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  • Jennifer Jewell


Photos Courtesy of Frailty Myths, All rights reserved.

This week we wrap up our series on the healing power of gardens and kick off our Women’s History Month all at the same time.

For every episode in March, Cultivating Place will be highlighting one of the women in my new book: The Earth in her Hands, 75 Extraordinary Women Working in the World of Plants, which officially published just two days ago on March 3, 2020! We start off with the work of herbalist and educator, Tiffany Freeman.

Tiffany is a registered acupuncturist, a traditional Chinese medicine doctor, and a registered clinical herbalist, certified by the American Herbalist Guild, She is the cofounder and co-director of the Lodgepole School of Wholistic Studies. She joins us today from her home in Calgary, Alberta, Canada.

Follow Tiffany's work online at: and on Instagram:

Join us again next week when we head to Texas and the Lady Bird Johnson Wildflower Center outside of Austin to speak with Andrea DeLong-Amaya, the Director of Horticulture there.

There are soooooo many ways people engage in and grow from the cultivation of their places.



UPCOMING CULTIVATING PLACE LIVE EVENTS: click links for more info or to register!

March 8, 2020

Blithewold Mansion - Bristol, RI

March 10, 2020

Stamford Nature Center  & Barrett Bookstore

Stamford, CT  7 pm - 9pm

March 13, 2020

New York Botanical Garden, in conversation with Jamaica Kincaid - Bronx, NY

Mark your calendars - I hope to meet you wherever you cultivate your place in the coming year....


Thinking out Loud this week...


When Timber Press reached out to me with the formidable proposal to write a book on the current state of women in the plant world – I was… honored, excited, full of ideas,…..and terrified. I determined to focus on the diversity of the ways that horticulture intersects with our everyday world and to focus on the work of women who have enriched and expanded these intersections in the last 25 years, thereby helping us as people and cultures to grow.

This book represents my own 54-plus years of observation, questioning, interviewing, learning, trying to understand, and a year of writing. It consists of relatively short profiles on 75 women doing current and innovative work - often representing larger issues or shifts in our world - in all things I count as horticultural: botany, environmental science, landscape design/architecture, floriculture, agriculture, social culture, plant hunting and breeding, seed science, gardening, garden writing and garden photography, and finally public garden administration, research, and public policy.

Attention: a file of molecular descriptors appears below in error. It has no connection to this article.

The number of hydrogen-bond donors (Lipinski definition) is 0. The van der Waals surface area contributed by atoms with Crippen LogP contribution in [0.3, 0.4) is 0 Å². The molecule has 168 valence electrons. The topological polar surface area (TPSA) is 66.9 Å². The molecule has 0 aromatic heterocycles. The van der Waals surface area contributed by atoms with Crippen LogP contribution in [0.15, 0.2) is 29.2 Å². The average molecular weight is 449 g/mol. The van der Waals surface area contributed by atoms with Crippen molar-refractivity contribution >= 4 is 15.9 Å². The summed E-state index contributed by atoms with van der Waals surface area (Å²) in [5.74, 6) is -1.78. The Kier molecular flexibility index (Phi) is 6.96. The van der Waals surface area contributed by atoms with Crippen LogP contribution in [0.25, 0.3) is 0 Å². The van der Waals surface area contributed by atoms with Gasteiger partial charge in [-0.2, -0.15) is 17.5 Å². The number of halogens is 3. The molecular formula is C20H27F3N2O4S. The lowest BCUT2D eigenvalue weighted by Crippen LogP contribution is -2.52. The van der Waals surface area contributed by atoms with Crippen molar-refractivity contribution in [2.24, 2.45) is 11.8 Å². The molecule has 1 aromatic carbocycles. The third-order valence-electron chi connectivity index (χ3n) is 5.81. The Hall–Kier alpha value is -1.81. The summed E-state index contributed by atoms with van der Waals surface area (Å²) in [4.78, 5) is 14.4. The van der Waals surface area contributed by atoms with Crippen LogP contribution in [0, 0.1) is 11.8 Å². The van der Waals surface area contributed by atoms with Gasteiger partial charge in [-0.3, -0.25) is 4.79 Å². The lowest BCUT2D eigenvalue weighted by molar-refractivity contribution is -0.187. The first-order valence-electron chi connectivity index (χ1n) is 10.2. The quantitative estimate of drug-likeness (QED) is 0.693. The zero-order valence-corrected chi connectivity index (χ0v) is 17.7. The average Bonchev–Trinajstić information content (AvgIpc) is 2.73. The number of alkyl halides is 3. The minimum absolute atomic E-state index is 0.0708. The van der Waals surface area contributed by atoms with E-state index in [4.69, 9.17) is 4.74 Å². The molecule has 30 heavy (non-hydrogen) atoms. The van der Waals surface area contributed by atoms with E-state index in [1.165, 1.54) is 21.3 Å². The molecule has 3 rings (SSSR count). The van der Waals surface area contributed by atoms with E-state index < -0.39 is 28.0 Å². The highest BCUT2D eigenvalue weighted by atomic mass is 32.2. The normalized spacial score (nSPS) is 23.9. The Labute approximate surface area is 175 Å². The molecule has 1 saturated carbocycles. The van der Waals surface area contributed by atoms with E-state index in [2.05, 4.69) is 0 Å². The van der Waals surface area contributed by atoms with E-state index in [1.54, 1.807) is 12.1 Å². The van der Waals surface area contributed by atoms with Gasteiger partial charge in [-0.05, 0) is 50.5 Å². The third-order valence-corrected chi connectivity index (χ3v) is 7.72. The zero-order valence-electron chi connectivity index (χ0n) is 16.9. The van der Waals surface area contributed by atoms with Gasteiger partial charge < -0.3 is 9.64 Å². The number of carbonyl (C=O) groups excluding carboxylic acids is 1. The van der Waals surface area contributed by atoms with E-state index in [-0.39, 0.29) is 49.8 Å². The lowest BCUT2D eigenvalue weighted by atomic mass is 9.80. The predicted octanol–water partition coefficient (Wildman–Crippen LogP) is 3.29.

These women’s work with plants is creating and often reintroducing us to some transformative world views and interpretations as to how the many challenges of our world can and are being met by women advocating and cultivating a more connected and understood interdependence on and in relationship to plants. It is something of a re-birth in many sectors. Like all birthings, this one is being sung, screamed, crooned, whispered, hummed, and rocked into existence by these distinctly female (in the broadest/least binary understanding of this concept) voices.

Some of the primary threads of inquiry on my part have been how the plant world is improved as a result of being more representative (not only allowing for more women to excel, but also nurturing a much greater diversity of women); how it is a far more viable and creative/innovative career path for women than ever before; how this plant-work world is demonstrating greater social and environmental responsibility, in large part due to women’s contributions; and finally, how our human engagement with plants connects us to the natural world/stewardship, to our communities, and to our selves on powerful intellectual, physical, and spiritual levels.

Almost unanimously, these 75 women here feel that at least culturally women tend to hold important abilities to collaborate, nurture, and to think holistically, that women tend to employ systems thinking, which is related to a multi-tasking mentality. But across the board, these 75 women are also wary of the constraints of binary thinking and reverse bias, and they see/hope that more women of all kinds in all fields of study will forge greater balance in how we approach life’s challenges in community.

One of the most compelling, sometimes uncomfortable and always energizing threads for me in my own work, and in the process of this book, has been what I’ve come to refer to in my own head as Decolonize Your Garden. For centuries now the most visible representations of horticulture have been dominated by images of middle-aged, middle-class or affluent white people. But horticulture is a human impulse, in all cultures, in all times, practiced, codified, ritualized, and valued across any and all boundaries of social construct. I find it eye-opening to interrogate myself about my own biases, while striving to never inappropriately appropriate others’ cultural ways of being and knowing without reference or credit or as though these ways were or are ours, if in fact they aren’t. These are tricky, winding pathways, and yet I know they’re important to me to try to navigate – with humility, openness, respect, and acknowledgment.

Good things to think about in Women’s History month and in our green world!


UPCOMING CULTIVATING PLACE LIVE EVENTS: click title links for more info or to register!

March 8, 2020

Blithewold Mansion - Bristol, RI

March 10, 2020

Stamford Nature Center  & Barrett Bookstore

Stamford, CT  7 pm - 9pm

March 13, 2020

New York Botanical Garden, in conversation with Jamaica Kincaid - Bronx, NY

Mark your calendars - I hope to meet you wherever you cultivate your place in the coming year




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